Donald Trump is under fire for continuing to play a round of golf and not speaking out to assure terrified residents after a message sent in error had Hawaiians panicking that a missile was headed their way.
Early on Saturday morning, residents in Hawaii were sent an automated emergency message on television and cell phones warning of an imminent inbound ballistic missile. For residents already on edge about heightening tensions with North Korea — which has missiles capable of reaching Hawaii — it caused panic.
“Seek immediate shelter. This is not a drill,” the alert warned them.
While it took more than half an hour for officials to clarify that the message had been sent in error, there were no assurances from Trump to residents who were in panic that they were under attack.
That has many up in arms. As The Hill noted, many blasted Trump for failing to act in what appeared to be a moment of major crisis, which could have resulted in the death of thousands of Americans. Videos also showed Hawaii residents terrified over a potential attack, with some even lowering children into storm drains to keep them safe from what they believed was an imminent attack.
Patrick Garfield, the former strategic communications director at the Pentagon under Barack Obama, took to social media to criticize Trump for his failure, writing, “thank God the President was playing golf” as residents panicked.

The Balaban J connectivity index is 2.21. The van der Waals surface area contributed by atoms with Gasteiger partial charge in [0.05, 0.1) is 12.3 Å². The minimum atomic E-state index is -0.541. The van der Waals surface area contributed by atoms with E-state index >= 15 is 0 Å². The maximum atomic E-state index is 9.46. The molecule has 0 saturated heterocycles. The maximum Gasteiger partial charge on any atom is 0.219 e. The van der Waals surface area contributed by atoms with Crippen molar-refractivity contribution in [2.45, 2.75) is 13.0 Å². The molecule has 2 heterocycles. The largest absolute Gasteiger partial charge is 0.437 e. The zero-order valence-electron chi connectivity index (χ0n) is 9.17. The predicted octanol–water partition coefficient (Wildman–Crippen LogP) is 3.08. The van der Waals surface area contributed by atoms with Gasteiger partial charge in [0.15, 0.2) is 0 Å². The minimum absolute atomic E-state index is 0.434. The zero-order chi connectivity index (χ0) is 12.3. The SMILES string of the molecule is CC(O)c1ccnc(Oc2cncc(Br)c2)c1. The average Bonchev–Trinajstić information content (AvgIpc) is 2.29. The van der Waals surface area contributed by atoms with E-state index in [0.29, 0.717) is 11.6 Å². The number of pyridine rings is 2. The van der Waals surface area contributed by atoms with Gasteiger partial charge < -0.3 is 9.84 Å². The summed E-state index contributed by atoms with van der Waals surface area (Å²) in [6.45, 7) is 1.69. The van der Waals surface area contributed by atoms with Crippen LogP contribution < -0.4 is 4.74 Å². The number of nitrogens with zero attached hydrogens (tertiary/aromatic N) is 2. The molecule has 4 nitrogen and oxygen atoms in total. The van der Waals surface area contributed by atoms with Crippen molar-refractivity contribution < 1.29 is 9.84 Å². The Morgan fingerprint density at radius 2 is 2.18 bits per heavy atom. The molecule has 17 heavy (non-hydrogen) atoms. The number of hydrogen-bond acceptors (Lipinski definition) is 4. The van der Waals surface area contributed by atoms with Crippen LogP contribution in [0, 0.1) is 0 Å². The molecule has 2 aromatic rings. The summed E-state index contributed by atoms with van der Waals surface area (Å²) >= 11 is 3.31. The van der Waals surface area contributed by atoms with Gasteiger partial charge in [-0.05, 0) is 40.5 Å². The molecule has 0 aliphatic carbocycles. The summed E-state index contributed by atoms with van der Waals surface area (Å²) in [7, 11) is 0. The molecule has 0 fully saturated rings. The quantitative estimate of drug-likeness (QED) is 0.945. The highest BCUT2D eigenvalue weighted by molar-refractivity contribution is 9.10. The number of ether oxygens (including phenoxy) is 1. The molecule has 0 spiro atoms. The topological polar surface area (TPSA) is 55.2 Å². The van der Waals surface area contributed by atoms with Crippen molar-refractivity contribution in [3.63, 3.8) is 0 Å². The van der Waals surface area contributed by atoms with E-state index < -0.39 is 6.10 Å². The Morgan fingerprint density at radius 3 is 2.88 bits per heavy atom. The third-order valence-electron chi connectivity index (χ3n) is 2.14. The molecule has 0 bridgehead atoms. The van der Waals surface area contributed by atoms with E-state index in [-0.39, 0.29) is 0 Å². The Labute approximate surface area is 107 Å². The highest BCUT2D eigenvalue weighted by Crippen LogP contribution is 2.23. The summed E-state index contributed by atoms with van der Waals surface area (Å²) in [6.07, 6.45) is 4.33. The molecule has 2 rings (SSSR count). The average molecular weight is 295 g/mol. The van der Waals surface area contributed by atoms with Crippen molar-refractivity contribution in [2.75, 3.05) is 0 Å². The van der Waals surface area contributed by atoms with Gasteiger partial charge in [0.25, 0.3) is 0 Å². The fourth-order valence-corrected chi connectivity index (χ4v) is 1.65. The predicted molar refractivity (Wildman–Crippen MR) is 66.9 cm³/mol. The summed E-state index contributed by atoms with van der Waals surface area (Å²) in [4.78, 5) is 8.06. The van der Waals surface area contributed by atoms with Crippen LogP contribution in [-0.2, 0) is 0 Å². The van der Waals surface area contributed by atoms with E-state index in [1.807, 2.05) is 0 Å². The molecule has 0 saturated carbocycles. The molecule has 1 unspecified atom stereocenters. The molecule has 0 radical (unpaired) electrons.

Hawaii Congresswoman Tulsi Gabbard did take measures to assure her fellow residents, tweeting that there was “no incoming missile to Hawaii” and noting that the message had been an error. She also criticized Donald Trump for caring more about finishing his round of golf than addressing the crisis.
“Donald Trump is taking too long,” she told CNN (via the Washington Examiner). “He’s not taking this threat seriously. There’s no time to waste.”
Gabbard also had some criticism for Donald Trump for raising tensions with North Korea. Gabbard and others have hit at Trump for purposely provoking dictator Kim Jong Un with derogatory tweets and threats of attacks.
Here's what the Hawaii missile alert looked like on people's phoneshttps://t.co/xV1zdp9hvZ
— TIME (@TIME) January 13, 2018
“We’ve got to get rid of this threat from North Korea. We’ve got to achieve peace, not play politics. Because this is literally life and death that is at stake, for the people of Hawaii and the people of this country,” Gabbard added later in an interview on MSNBC.
Donald Trump still had not addressed the missile scare hours after it happened, with this Twitter page silent since an attack on Democrats from Friday.